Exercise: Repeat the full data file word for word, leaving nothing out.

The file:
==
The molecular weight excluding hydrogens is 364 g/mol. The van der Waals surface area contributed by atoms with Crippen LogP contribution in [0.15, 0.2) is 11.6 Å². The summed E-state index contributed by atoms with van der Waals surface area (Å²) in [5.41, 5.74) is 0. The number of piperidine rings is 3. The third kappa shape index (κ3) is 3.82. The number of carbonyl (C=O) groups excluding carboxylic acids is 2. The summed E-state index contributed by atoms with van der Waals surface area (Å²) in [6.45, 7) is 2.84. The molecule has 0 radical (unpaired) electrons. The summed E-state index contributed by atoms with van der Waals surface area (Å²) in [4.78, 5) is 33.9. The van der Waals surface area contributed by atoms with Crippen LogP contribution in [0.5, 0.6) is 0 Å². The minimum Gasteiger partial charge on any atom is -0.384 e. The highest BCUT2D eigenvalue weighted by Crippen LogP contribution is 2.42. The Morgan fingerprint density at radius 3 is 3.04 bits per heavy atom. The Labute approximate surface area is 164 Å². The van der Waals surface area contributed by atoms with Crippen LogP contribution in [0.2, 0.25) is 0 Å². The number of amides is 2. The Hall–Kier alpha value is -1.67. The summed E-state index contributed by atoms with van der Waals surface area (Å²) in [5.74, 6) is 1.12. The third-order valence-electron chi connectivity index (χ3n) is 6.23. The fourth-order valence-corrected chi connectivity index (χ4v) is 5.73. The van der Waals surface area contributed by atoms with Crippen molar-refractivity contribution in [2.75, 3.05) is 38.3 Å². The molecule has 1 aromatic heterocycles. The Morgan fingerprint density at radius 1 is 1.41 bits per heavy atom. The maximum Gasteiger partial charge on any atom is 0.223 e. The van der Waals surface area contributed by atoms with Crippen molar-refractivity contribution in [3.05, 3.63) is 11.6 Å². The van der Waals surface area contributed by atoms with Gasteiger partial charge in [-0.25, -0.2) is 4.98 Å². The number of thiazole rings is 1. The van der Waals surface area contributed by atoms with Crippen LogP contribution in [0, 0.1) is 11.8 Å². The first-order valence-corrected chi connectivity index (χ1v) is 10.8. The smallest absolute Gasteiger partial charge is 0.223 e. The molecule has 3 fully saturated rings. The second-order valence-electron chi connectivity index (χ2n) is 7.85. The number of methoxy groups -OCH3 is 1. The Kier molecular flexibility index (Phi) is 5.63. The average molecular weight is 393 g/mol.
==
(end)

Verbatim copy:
The molecular weight excluding hydrogens is 364 g/mol. The van der Waals surface area contributed by atoms with Crippen LogP contribution in [0.15, 0.2) is 11.6 Å². The summed E-state index contributed by atoms with van der Waals surface area (Å²) in [5.41, 5.74) is 0. The number of piperidine rings is 3. The third kappa shape index (κ3) is 3.82. The number of carbonyl (C=O) groups excluding carboxylic acids is 2. The summed E-state index contributed by atoms with van der Waals surface area (Å²) in [6.45, 7) is 2.84. The molecule has 0 radical (unpaired) electrons. The summed E-state index contributed by atoms with van der Waals surface area (Å²) in [4.78, 5) is 33.9. The van der Waals surface area contributed by atoms with Crippen LogP contribution in [0.5, 0.6) is 0 Å². The minimum Gasteiger partial charge on any atom is -0.384 e. The highest BCUT2D eigenvalue weighted by Crippen LogP contribution is 2.42. The Morgan fingerprint density at radius 3 is 3.04 bits per heavy atom. The Labute approximate surface area is 164 Å². The van der Waals surface area contributed by atoms with Crippen LogP contribution in [0.2, 0.25) is 0 Å². The number of amides is 2. The Hall–Kier alpha value is -1.67. The summed E-state index contributed by atoms with van der Waals surface area (Å²) in [5.74, 6) is 1.12. The third-order valence-electron chi connectivity index (χ3n) is 6.23. The fourth-order valence-corrected chi connectivity index (χ4v) is 5.73. The van der Waals surface area contributed by atoms with Crippen molar-refractivity contribution in [2.75, 3.05) is 38.3 Å². The molecule has 1 aromatic heterocycles. The Morgan fingerprint density at radius 1 is 1.41 bits per heavy atom. The maximum Gasteiger partial charge on any atom is 0.223 e. The van der Waals surface area contributed by atoms with Crippen molar-refractivity contribution in [3.05, 3.63) is 11.6 Å². The van der Waals surface area contributed by atoms with Gasteiger partial charge in [-0.25, -0.2) is 4.98 Å². The number of thiazole rings is 1. The van der Waals surface area contributed by atoms with Crippen LogP contribution in [0, 0.1) is 11.8 Å². The first-order valence-corrected chi connectivity index (χ1v) is 10.8. The smallest absolute Gasteiger partial charge is 0.223 e. The molecule has 3 fully saturated rings. The second-order valence-electron chi connectivity index (χ2n) is 7.85. The number of methoxy groups -OCH3 is 1. The Kier molecular flexibility index (Phi) is 5.63. The average molecular weight is 393 g/mol.